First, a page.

First Published: 2006-07-04

 
Blair: Significant troop numbers home from Iraq within 18 months
 

British PM says his forces will remain in Iraq for as long as Iraqi government wishes them to.

 

Middle East Online

Exit strategy unveiled

LONDON - Prime Minister Tony Blair said Tuesday that "significant numbers" of British troops could be withdrawn from Iraq within 18 months.

British forces would remain in the war-shattered country for as long as the Iraqi government wished them to, Blair reiterated before the senior members of Parliament who make up the Commons Liaison Committee.

"I suspect over the next 18 months there will obviously be opportunities to draw down significant numbers of British troops because the capacity of the Iraqi troops will build up," he added.

British and Australian troops in southern Iraq are preparing to leave Muthanna province next month in the first such handover to Iraqi forces.

"What we have discussed in government is how, as progressively the Iraqi forces are more capable of taking over individual provinces, we will withdraw," Blair said.

"If one's talking about substantial troop reductions, I think the Iraqi government are keen to get control of their own security situation."

Britain was the major coalition partner in the US-led invasion of Iraq in March 2003 and has 7,200 troops stationed in the south of the country around the second city of Basra.

Challenged on whether the mere presence of British troops in southern Iraq was aggravating the security problems there, Blair agreed that their presence was "used by certain of the groups".

Iraqi troops were deployed in greater numbers on Basra's streets last month amid fears that the city was descending into factional violence.

Asked if British forces needed to reassess their approach in Basra, Blair said: "What you have got is you have got the extremists on both sides. Both of them have got the same aim, to prevent the democratic government having its writ run.

"They may use in Basra the presence of British forces as an excuse but that's not really their aim. Their aim is to get political and security control of Basra so they can run it rather than have the democratic government run it.

"It's a very tough situation there but the important thing is always to say to our own people 'Who are the authentic voice of the Iraqis?' The people they elected will give you the best opinion as to what Iraqis really want."

He added: "What the Iraqis say is yes, we want you to leave as soon as possible, but that possibility is not now."

Blair was speaking during a twice-yearly grilling by the committee on a range of government policy issues.

 

French Foreign Minister steps down with criticism of US role in Syria

UAE names women state ministers in major government shake-up

Turkey, US split deepens over support for Syria Kurds

Unstable dam affecting Mosul recapture

Abu Dhabi Crown Prince in India: String of trade, security deals expected

Egypt hires UK firm to review Sharm security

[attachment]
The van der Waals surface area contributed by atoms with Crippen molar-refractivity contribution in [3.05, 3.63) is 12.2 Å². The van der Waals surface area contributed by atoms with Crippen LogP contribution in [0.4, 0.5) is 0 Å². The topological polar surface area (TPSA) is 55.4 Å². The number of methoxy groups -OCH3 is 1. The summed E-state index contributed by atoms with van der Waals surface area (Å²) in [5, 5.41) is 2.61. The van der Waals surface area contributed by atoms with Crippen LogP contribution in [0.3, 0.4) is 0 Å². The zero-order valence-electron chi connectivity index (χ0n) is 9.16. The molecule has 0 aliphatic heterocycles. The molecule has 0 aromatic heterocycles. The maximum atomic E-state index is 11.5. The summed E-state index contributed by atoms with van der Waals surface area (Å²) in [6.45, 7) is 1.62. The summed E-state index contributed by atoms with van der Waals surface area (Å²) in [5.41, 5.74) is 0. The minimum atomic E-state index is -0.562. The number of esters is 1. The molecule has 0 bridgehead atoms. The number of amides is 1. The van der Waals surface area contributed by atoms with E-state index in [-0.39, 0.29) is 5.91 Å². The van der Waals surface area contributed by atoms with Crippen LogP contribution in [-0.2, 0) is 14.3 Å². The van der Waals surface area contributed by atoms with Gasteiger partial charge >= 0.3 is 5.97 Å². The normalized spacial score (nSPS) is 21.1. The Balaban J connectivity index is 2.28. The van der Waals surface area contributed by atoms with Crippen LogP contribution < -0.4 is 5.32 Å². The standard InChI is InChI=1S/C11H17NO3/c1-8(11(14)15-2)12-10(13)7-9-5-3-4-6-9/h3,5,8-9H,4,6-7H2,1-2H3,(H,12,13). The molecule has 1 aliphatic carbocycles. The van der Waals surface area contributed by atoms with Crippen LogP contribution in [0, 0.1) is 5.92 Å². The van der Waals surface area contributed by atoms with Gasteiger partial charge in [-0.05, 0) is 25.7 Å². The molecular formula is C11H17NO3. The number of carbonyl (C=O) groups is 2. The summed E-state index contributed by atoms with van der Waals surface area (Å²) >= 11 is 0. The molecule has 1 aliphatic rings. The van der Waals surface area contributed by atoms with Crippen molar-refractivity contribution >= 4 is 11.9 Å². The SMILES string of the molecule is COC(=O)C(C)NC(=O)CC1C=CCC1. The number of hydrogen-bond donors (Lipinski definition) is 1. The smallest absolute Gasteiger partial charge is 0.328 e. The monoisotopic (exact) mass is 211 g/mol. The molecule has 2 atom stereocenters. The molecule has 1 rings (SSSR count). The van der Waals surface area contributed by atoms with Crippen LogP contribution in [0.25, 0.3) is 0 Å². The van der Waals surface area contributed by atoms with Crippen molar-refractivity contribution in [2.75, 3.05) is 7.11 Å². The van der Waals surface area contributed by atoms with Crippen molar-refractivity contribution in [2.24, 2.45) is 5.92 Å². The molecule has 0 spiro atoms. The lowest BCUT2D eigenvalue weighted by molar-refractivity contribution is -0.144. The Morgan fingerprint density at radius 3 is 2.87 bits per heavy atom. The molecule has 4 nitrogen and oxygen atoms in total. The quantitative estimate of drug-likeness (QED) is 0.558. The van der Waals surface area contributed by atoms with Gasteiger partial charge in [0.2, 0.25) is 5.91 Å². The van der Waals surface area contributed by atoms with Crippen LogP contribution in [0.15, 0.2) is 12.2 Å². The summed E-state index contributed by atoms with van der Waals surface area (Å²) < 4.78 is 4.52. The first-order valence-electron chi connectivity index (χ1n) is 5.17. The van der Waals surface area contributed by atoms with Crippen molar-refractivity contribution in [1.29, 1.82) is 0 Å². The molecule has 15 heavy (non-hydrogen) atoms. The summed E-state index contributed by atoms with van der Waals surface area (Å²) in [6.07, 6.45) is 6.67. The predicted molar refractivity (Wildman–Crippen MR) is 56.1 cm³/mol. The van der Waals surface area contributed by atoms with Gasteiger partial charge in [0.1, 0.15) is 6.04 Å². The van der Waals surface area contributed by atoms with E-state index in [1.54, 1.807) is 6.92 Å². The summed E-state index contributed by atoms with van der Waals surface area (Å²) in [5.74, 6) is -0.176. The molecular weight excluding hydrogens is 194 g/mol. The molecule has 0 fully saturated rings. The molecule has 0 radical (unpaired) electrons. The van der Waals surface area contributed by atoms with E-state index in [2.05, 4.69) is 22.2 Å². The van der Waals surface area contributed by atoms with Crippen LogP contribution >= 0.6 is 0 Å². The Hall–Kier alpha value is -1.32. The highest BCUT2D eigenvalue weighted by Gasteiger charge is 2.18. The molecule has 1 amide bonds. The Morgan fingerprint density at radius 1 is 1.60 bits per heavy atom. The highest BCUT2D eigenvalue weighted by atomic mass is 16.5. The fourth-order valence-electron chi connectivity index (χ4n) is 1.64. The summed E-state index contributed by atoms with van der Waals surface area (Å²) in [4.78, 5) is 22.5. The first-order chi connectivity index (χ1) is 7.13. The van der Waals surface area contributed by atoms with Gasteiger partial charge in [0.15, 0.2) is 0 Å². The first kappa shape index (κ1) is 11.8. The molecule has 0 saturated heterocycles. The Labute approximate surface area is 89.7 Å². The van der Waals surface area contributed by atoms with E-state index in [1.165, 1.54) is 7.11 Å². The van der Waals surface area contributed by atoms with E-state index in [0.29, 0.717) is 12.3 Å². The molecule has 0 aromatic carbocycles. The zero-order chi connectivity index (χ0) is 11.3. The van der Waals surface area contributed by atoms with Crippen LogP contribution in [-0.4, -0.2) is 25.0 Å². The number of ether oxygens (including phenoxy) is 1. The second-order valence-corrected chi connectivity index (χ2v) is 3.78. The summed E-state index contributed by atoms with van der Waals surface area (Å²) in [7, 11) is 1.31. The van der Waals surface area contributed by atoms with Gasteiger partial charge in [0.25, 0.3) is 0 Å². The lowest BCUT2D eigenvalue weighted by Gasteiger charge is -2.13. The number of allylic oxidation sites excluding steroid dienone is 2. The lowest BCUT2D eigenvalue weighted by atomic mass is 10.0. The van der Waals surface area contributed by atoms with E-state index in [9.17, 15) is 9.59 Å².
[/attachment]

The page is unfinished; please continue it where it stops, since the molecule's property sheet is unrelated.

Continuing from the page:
Tunisia makes $500 million from assets of ousted president

Turkey dismisses pressure to open borders as 'hypocritical'

Efforts to form Libya unity government stumble over defence portfolio

Iran blames failure of Syria peace talks on participation of ‘terrorists’

Syria opposition hopes for end of sieges

Germany hopes Syria talks in Munich will agree to provide aid

Syrian Kurdish separatists open Moscow representation

Jordan rejects France extradition request for 1982 terror attack suspects

Libya parliament extends deadline for formation of new unity government

Herzog wants Israel to begin separation from Palestinian areas

Khomeini grandson loses appeal against exclusion from Iran elections

EU tells members to accelerate refugee relocation

Syria regime's Aleppo offensive kills more than 500

Ex-Israeli PM’s prison sentence extended

Turkey summons US envoy over Syria Kurds row

Jihadist attacks bring Egypt's tourist industry to its knees

‘Hell’ falling on Aleppo

Enormous challenges emerge after full liberation of Ramadi

Hamas fighter dies in latest tunnel collapse

Aleppo siege spells trouble for the West

Egypt policeman jailed for beating vet to death

How many civilians are living under 'surrender or starve' sieges in Syria?

NATO to consider policing refugee crisis

Iran deal will delay bomb up to 15 years

Top spy warns homegrown extremists pose biggest danger to US

UN to Turkey: Open borders to stranded Syria refugees

From Muslim Chechnya to ISIS: Spies collect intelligence to help Russia

Kurdish leader accuses Ankara of 'massacre' over Cizre operation

Kremlin rebukes Merkel over criticism of Russia air strikes in Syria

Nine killed in Damascus car bomb attack

Approval of reformists raises potential for change in Iran

Saudi Patriot missile shoots down Scud fired from Yemen

Syria artists find inspiration in haunting ruins of Homs

Pentagon chief seeks anti-IS support in Europe

Border camps full as Syria families escape regime offensive

Iraq military advance reopens Ramadi-Baghdad road

IEA holds OPEC responsible for oil supply glut

Iraqi woman charged over US hostage death

Mubarak era ‘reappears’ five years after his ouster